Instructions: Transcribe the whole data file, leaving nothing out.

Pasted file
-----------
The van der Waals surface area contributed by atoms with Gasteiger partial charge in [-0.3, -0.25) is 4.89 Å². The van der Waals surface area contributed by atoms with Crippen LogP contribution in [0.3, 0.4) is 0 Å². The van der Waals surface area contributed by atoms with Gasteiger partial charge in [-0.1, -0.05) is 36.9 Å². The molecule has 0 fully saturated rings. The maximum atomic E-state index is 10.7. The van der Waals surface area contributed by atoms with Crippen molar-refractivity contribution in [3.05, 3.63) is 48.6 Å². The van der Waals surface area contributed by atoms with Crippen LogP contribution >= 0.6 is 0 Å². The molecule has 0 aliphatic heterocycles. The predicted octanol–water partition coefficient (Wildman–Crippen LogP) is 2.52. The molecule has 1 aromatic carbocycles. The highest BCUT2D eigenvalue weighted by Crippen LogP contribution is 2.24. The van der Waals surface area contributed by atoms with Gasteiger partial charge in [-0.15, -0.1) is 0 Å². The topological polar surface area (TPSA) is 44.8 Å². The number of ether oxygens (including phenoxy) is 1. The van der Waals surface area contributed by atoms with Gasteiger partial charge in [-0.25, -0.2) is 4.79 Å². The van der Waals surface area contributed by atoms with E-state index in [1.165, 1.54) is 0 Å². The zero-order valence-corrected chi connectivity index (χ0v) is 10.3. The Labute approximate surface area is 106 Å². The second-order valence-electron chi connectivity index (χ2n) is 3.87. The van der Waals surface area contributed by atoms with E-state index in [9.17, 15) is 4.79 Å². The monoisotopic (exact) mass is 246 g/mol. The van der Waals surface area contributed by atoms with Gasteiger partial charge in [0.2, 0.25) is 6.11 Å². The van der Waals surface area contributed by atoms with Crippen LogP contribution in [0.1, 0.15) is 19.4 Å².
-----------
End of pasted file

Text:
The van der Waals surface area contributed by atoms with Gasteiger partial charge in [-0.3, -0.25) is 4.89 Å². The van der Waals surface area contributed by atoms with Crippen LogP contribution in [0.3, 0.4) is 0 Å². The van der Waals surface area contributed by atoms with Gasteiger partial charge in [-0.1, -0.05) is 36.9 Å². The molecule has 0 fully saturated rings. The maximum atomic E-state index is 10.7. The van der Waals surface area contributed by atoms with Crippen molar-refractivity contribution in [3.05, 3.63) is 48.6 Å². The van der Waals surface area contributed by atoms with Crippen LogP contribution >= 0.6 is 0 Å². The molecule has 0 aliphatic heterocycles. The predicted octanol–water partition coefficient (Wildman–Crippen LogP) is 2.52. The molecule has 1 aromatic carbocycles. The highest BCUT2D eigenvalue weighted by Crippen LogP contribution is 2.24. The van der Waals surface area contributed by atoms with Gasteiger partial charge in [-0.15, -0.1) is 0 Å². The topological polar surface area (TPSA) is 44.8 Å². The number of ether oxygens (including phenoxy) is 1. The van der Waals surface area contributed by atoms with Gasteiger partial charge in [-0.25, -0.2) is 4.79 Å². The van der Waals surface area contributed by atoms with E-state index in [1.165, 1.54) is 0 Å². The zero-order valence-corrected chi connectivity index (χ0v) is 10.3. The Labute approximate surface area is 106 Å². The second-order valence-electron chi connectivity index (χ2n) is 3.87. The van der Waals surface area contributed by atoms with E-state index in [9.17, 15) is 4.79 Å². The monoisotopic (exact) mass is 246 g/mol. The van der Waals surface area contributed by atoms with Gasteiger partial charge in [0.2, 0.25) is 6.11 Å². The van der Waals surface area contributed by atoms with Crippen LogP contribution in [0.1, 0.15) is 19.4 Å².